A guide to call center metrics
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Where can I find industry standards for call center metrics to benchmark our center against others?
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Measuring and understanding metrics is a major challenge for call center managers, and many are looking for industry standards or benchmarks to track their success. Unfortunately, according to call center expert Lori Bocklund, there are no agreed-upon industry standards for call center metrics. However, experts agree on some of the most important metrics that call center managers should be monitoring, and there are valuable guidelines and best practices to follow for each metric.
Read about some of the most important call center metrics below and find tips and guidelines for your call center metrics strategy.
Industry standards for average hold time (AHT)
Average hold time is considered the average speed of answer for a call or time in the queue before being answered. To reduce average hold time, experts recommend the following options: staff up to meet demand, offer more or better self service, or reduce handle times through improved processes, training, system enhancements, or other changes.
While there is no specific industry benchmark for average hold times, Prosci's report can be useful for this metric and others.
Industry standards for call blocking rate
While blocking calls is typically something to avoid in the call center, there are some circumstances where it is unavoidable and even acceptable. The easiest example is extreme peaks, such as when tickets go on sale for a popular concert. In these cases, callers don't expect that they will get through every time, and it would be very difficult and expensive for the call center to have staff to meet that peak demand. Call centers can also communicate with callers about peak call times, which can help flatten call peaks.
To determine if you should use blocking to even out peaks, you will need to evaluate your callers and their expectations, as well as your business strategy and your competitors, your other performance metrics and other factors about your products and services, in order to make the best decision.
Industry standards for cost per call or cost per contact
Unfortunately there is no industry average for cost per outbound call. Call center managers must consider many factors when it comes to calculating cost per call – wage rates and call handling times are considered the most important, but things like overhead costs, technology, telecom/network costs, etc., also play into the cost per call.
Cost per call (CPC) is certainly a measurement of efficiency, but can reflect other things as well. You need to consider it in the context of your business goals, and your initiatives based on those goals. There is no single "right" way to calculate cost per call, but it should be calculated consistently using the same factors in order to make an accurate comparison about cost per call over a given time period.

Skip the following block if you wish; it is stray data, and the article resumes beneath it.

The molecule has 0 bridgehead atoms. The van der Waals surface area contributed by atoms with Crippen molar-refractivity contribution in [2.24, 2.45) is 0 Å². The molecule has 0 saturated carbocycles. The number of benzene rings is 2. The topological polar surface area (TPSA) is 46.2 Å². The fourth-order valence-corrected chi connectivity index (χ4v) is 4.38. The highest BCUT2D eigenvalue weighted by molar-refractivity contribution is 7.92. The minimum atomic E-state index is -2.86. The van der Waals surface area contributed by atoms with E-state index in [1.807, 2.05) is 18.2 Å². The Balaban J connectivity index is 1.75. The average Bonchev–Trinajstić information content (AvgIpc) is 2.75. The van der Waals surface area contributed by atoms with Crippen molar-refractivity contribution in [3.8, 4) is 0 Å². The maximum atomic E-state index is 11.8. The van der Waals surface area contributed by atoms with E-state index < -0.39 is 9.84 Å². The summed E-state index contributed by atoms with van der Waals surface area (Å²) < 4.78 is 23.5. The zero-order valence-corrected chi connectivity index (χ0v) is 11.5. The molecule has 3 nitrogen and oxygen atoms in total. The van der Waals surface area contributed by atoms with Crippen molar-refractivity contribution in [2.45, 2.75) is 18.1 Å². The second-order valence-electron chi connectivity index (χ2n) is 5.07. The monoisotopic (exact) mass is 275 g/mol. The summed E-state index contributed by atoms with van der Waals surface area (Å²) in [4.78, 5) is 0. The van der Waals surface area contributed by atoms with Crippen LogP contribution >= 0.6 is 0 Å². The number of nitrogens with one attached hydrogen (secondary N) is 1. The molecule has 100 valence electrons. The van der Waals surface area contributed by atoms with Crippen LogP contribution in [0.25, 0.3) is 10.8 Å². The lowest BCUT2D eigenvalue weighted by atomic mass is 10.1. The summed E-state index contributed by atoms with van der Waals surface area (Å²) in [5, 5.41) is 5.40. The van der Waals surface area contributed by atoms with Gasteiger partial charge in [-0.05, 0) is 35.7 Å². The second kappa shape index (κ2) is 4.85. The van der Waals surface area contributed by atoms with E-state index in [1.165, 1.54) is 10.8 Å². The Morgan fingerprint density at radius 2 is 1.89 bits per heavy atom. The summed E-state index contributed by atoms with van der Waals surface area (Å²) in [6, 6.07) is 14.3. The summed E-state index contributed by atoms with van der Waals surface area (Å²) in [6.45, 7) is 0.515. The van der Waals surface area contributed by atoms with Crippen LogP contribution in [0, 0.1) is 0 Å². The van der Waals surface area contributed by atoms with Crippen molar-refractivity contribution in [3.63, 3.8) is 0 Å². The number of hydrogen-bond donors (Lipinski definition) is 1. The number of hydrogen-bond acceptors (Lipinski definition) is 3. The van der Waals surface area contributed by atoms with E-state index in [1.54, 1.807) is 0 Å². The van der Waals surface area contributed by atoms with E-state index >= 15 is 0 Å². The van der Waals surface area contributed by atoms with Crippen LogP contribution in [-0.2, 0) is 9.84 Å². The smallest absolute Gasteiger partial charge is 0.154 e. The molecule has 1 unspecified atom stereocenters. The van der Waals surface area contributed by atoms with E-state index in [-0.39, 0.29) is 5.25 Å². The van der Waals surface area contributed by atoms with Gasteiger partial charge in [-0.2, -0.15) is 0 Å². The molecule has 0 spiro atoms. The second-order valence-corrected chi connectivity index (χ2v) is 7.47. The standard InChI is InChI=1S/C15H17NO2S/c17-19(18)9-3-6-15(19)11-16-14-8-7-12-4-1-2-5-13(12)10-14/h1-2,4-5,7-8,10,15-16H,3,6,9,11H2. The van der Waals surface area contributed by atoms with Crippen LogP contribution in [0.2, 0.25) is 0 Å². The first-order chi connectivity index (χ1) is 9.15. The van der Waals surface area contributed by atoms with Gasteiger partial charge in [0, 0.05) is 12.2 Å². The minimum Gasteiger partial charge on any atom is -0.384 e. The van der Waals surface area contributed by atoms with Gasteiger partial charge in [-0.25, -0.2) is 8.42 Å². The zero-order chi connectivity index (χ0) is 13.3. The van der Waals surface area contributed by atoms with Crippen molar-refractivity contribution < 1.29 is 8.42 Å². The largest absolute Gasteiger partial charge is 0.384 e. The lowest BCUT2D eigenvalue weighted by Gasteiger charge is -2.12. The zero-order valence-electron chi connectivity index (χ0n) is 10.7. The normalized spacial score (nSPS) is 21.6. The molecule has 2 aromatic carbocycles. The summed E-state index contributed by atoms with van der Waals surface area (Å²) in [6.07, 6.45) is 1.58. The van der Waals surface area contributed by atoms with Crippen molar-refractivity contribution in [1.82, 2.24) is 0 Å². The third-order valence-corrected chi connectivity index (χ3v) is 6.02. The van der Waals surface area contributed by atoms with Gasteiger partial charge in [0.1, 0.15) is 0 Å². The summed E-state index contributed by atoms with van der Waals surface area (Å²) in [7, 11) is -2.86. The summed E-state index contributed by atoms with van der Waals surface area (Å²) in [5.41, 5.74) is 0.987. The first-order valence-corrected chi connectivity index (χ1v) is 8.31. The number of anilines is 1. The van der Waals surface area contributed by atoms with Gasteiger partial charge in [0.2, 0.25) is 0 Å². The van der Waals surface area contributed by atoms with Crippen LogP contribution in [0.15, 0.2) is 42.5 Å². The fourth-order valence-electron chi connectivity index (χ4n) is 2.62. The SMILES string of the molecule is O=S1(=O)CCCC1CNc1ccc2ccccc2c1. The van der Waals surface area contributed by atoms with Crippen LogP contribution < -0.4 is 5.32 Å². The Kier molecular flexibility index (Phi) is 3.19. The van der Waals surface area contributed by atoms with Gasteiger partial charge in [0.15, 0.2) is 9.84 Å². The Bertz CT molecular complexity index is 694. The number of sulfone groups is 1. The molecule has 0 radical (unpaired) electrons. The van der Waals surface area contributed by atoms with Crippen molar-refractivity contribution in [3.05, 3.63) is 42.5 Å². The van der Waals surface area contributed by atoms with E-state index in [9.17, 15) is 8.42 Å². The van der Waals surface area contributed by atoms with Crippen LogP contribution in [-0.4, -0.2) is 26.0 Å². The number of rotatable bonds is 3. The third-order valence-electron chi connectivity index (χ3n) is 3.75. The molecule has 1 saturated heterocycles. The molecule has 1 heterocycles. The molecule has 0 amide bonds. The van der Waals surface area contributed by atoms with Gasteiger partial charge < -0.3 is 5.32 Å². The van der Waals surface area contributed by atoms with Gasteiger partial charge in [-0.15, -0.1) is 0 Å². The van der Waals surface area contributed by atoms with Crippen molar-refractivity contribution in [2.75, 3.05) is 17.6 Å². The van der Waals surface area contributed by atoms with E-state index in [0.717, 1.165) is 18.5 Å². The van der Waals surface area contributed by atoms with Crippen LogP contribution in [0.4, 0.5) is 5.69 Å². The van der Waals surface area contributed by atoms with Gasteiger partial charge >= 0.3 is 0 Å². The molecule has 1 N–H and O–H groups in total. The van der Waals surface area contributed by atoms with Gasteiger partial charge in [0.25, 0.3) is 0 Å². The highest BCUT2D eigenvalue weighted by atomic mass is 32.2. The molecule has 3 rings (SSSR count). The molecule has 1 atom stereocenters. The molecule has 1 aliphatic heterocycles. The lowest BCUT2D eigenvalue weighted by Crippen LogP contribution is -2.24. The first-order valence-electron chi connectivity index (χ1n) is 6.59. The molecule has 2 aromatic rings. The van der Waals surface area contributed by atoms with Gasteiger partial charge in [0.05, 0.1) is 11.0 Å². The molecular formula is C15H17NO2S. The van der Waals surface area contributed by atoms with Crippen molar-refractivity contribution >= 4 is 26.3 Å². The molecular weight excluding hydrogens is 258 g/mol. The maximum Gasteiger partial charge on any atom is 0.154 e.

Industry standards for customer satisfaction (CSAT)
Customer satisfaction is an important measure of call center and overall business success, and it is a vital method of feedback for process and product improvement. There are some key things to keep in mind when measuring customer satisfaction scores. First, a customer satisfaction survey should be focused on the call center/customer interaction (not overall products/services) and is tied to a call center contact. CSAT is often measured by an in-house or third-party survey, which can allow for more impartial results.
There is no specific set of questions to ask in a customer satisfaction survey, because it varies for different kinds of retailers and businesses. By narrowing the list to a few questions, call center managers are much more likely to get lots of customers to answer those very few questions than you are to get lots of customers to answer lots of questions.
Industry standards for forecasted calls vs. actual calls
Accurately forecasting call volume is critically important for call centers, because it helps determine the appropriate amount of resources required. Forecast accuracy is crucial and it can directly drive the cost of labor and impact the customer experience (proper forecast leads to proper staffing and good performance).
In order to calculate forecasted calls vs. actual calls, telephone distribution systems (ACDs) and workforce management (WFM) systems can work in conjunction to provide comparisons of actual call and contact volumes received and staff required with what was forecasted and projected. This metric is usually monitored and measured at multiple levels – interval, day, week, month.
Industry standards for forecasted average handle time (AHT) vs. actual AHT
Accurately forecasting the length of calls (average handle time) is another critical component for determining the appropriate amount of resources required.
In order to calculate forecasted AHT vs. actual AHTs, take the anticipated handle time multiplied by the "amount of calls that need to be handled” to determine the staff you will need to meet call volume. Many ACD systems track and report ATT, ACW and total AHT.
Some call centers need to adjust handle times based on seasonality, or even by day and time. The best way to assess this is to look at historical data and see how it changes. Call center forecasting should take into account historical data and patterns.